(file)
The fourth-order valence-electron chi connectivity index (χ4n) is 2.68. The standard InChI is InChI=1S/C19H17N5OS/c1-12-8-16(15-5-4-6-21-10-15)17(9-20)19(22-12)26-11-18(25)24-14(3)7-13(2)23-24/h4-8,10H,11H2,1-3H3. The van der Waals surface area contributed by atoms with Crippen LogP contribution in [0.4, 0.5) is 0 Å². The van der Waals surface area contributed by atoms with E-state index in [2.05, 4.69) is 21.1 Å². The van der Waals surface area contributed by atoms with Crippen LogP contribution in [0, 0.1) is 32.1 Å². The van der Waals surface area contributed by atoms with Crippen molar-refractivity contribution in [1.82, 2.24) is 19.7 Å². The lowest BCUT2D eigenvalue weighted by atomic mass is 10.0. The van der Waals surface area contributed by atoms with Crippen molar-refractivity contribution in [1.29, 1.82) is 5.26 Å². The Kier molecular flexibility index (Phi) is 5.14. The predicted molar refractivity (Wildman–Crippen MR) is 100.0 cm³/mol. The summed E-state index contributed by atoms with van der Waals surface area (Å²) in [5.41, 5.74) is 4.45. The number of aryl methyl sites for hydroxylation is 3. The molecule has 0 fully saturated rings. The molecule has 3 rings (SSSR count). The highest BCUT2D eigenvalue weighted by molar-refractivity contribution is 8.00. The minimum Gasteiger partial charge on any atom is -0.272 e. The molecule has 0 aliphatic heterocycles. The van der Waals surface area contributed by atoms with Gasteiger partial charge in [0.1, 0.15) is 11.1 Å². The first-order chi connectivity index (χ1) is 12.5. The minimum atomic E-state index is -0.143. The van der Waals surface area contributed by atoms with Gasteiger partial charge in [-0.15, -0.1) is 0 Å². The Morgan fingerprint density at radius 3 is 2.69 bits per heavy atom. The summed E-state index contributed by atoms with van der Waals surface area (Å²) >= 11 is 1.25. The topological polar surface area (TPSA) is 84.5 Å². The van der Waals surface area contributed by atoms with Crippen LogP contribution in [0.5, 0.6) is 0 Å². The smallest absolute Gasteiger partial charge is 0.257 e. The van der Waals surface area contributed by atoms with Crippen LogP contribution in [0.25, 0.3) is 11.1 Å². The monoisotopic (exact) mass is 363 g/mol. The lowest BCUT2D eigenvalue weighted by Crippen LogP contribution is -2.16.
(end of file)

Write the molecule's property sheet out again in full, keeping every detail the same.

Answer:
The fourth-order valence-electron chi connectivity index (χ4n) is 2.68. The standard InChI is InChI=1S/C19H17N5OS/c1-12-8-16(15-5-4-6-21-10-15)17(9-20)19(22-12)26-11-18(25)24-14(3)7-13(2)23-24/h4-8,10H,11H2,1-3H3. The van der Waals surface area contributed by atoms with Crippen LogP contribution in [0.4, 0.5) is 0 Å². The van der Waals surface area contributed by atoms with E-state index in [2.05, 4.69) is 21.1 Å². The van der Waals surface area contributed by atoms with Crippen LogP contribution in [0, 0.1) is 32.1 Å². The van der Waals surface area contributed by atoms with Crippen molar-refractivity contribution in [1.82, 2.24) is 19.7 Å². The lowest BCUT2D eigenvalue weighted by atomic mass is 10.0. The van der Waals surface area contributed by atoms with Crippen molar-refractivity contribution in [1.29, 1.82) is 5.26 Å². The Kier molecular flexibility index (Phi) is 5.14. The predicted molar refractivity (Wildman–Crippen MR) is 100.0 cm³/mol. The summed E-state index contributed by atoms with van der Waals surface area (Å²) in [5.41, 5.74) is 4.45. The number of aryl methyl sites for hydroxylation is 3. The molecule has 0 fully saturated rings. The molecule has 3 rings (SSSR count). The highest BCUT2D eigenvalue weighted by molar-refractivity contribution is 8.00. The minimum Gasteiger partial charge on any atom is -0.272 e. The molecule has 0 aliphatic heterocycles. The van der Waals surface area contributed by atoms with Gasteiger partial charge in [0.1, 0.15) is 11.1 Å². The first-order chi connectivity index (χ1) is 12.5. The minimum atomic E-state index is -0.143. The van der Waals surface area contributed by atoms with Gasteiger partial charge in [-0.15, -0.1) is 0 Å². The Morgan fingerprint density at radius 3 is 2.69 bits per heavy atom. The summed E-state index contributed by atoms with van der Waals surface area (Å²) >= 11 is 1.25. The topological polar surface area (TPSA) is 84.5 Å². The van der Waals surface area contributed by atoms with Crippen LogP contribution in [0.5, 0.6) is 0 Å². The smallest absolute Gasteiger partial charge is 0.257 e. The van der Waals surface area contributed by atoms with Crippen LogP contribution in [0.25, 0.3) is 11.1 Å². The monoisotopic (exact) mass is 363 g/mol. The lowest BCUT2D eigenvalue weighted by Crippen LogP contribution is -2.16.